I am prompted by this article in MIT Sloan Management Review:
"Social media is now replete with examples of companies enabling knowledge integration outside the confines of traditional organizations. Wikipedia and open source software are perhaps the classic examples, where groups of volunteers come together to create products that directly challenge commercially produced competitors."
There are examples. Services such as Zen99, which helps workers handle their taxes, services to access accounts from a Mac, PC, tablet or phone with full transparency for accounting professional to manage accounts. There are services that provide valuable real-time advice stand alongside virtual services to check driving records as in Checkr and Task Rabbit,
Online customer-support communities, such as those created by SAP and Dell, allow customers to share knowledge.
Social media increasingly allows knowledge integration to occur outside and across traditional organizational boundaries, it is beginning to change fundamental aspects of the firm and how it is managed and professor Gerald C. (Jerry) Kane, is happy to promote such ideas.
Globally, the sharing economy’s size in five key sectors was approximately $15 billion in 2014. It’s projected to reach $335 billion by 2025. The success of Uber, Airbnb and TaskRabbit isn't a fad -- it’s a new way of doing business, reports Entrepreneur.
The divide between the actual, virtual and digital is diminishing. CamCard is a way of using your mobile phone to turn business cards into digital data in your address book. 3D printing goes the other way to print along three axis. In China, a 3.6-metre-long, 1.63-metre-wide car has been printed with low-cost composite materials in five days and then assembled for a test drive. The vehicle is powered by rechargeable batteries and can travel at 25 mph
Britain’s digital economy is booming outside London, with 74pc of digital firms now based beyond the capital, and Bournemouth, Liverpool and Brighton emerging as the industry’s runaway success stories.
In fact,we are on the cusp of something much bigger. The digital economy, digital banking (with the "PayPal Here" invoicing app) is well equipped to work without high street banks.
Trust, Identity, Privacy and Security are big issues and the growing role of the digital economy in daily life has heightened demand for new data and measurement tools.
The UK government is a bit po faced but on board: "Europe’s electronic communications landscape has transformed into a digital world. A world dominated by internet platforms, constantly altered by new and at times disruptive technologies, and full of opportunities for start-ups that pay no heed to geographical boundaries when creating new products and services."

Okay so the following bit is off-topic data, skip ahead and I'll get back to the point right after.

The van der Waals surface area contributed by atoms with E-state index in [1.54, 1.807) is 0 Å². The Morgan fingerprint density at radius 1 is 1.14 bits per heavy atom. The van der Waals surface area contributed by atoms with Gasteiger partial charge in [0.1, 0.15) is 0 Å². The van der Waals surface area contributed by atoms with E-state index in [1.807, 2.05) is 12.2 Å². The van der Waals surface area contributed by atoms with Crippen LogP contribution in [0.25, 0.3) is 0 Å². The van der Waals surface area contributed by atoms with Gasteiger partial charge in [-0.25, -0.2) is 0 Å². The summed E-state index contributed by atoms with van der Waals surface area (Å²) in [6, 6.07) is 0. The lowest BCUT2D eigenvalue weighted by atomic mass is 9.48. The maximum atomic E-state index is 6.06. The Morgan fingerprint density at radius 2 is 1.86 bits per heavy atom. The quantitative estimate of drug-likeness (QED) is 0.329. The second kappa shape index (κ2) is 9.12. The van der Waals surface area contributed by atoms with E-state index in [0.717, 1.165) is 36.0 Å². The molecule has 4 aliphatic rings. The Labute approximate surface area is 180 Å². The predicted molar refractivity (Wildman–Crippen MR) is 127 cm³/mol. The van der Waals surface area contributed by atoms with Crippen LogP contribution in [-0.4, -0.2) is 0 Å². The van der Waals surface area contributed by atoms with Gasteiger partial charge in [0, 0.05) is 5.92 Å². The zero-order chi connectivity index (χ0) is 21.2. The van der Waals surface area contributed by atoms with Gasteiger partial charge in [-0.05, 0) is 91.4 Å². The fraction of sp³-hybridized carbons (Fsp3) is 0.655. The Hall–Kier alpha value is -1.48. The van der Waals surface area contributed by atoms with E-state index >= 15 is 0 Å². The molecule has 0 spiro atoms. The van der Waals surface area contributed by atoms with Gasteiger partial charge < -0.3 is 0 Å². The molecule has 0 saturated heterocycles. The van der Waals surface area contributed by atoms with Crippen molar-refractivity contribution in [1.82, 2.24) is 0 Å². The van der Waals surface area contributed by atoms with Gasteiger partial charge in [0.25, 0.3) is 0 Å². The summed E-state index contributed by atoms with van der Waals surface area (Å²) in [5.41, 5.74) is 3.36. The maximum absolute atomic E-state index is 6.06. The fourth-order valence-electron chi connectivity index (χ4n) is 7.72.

American Baroness Shields was appointed technology adviser to the Prime Minister last year and now holds dual citizenship. She has a large role to play in this new form of economy.
“12.4pc of our GDP is attributed to technology and digital business, that’s the highest in the G20,” she told The Telegraph. “We are the most digital nation in the world and it is important that government policy makes the most of this enormous potential.”
The FT reports that "The transformation of the workforce is rapidly expanding as the UK embraces the digital economy, with about 1.8m people — 6 per cent of workers — now employed in a type of job that did not even exist in 1990.'
In the UK, marketers are plunging more and more resources into bolstering the online profile of their brands via PR says Marketing Profs.
Rather begrudgingly and narrowly they highlight reasons why:
- The Public Relations Consultants Association recently found that 72% of PR agencies are now offering SEO services.
- The most in-demand services were content creation, outreaching/engaging with influencers, and social networking strategy.
- More than 60% of agencies have increased their digital marketing budgets, with a particular focus on monitoring, SEO, content creation, and PPC/online advertising.
- Compared with 12 months earlier, agency revenues from digital sources have increased significantly.
- Businesses in Britain are increasingly devoting resources to social media; though most of them are keeping this activity in-house, a significant portion are splitting responsibility for social with an agency or completely outsourcing altogether.
- In the vast majority of cases, responsibility for content creation and social media is handled in-house by the PR and communications team.
- There's also growing confidence in the ROI gained from social media, with levels nearly matching those of traditional PR activities.
As the economic impact becomes more evident, this activity will draw the PR sector more and more into a new intangible economy and the time look at what this means is now.
What the PR sector thought was its role in social media is now open to question. It now has a much bigger role and I will be exploring it over the coming months.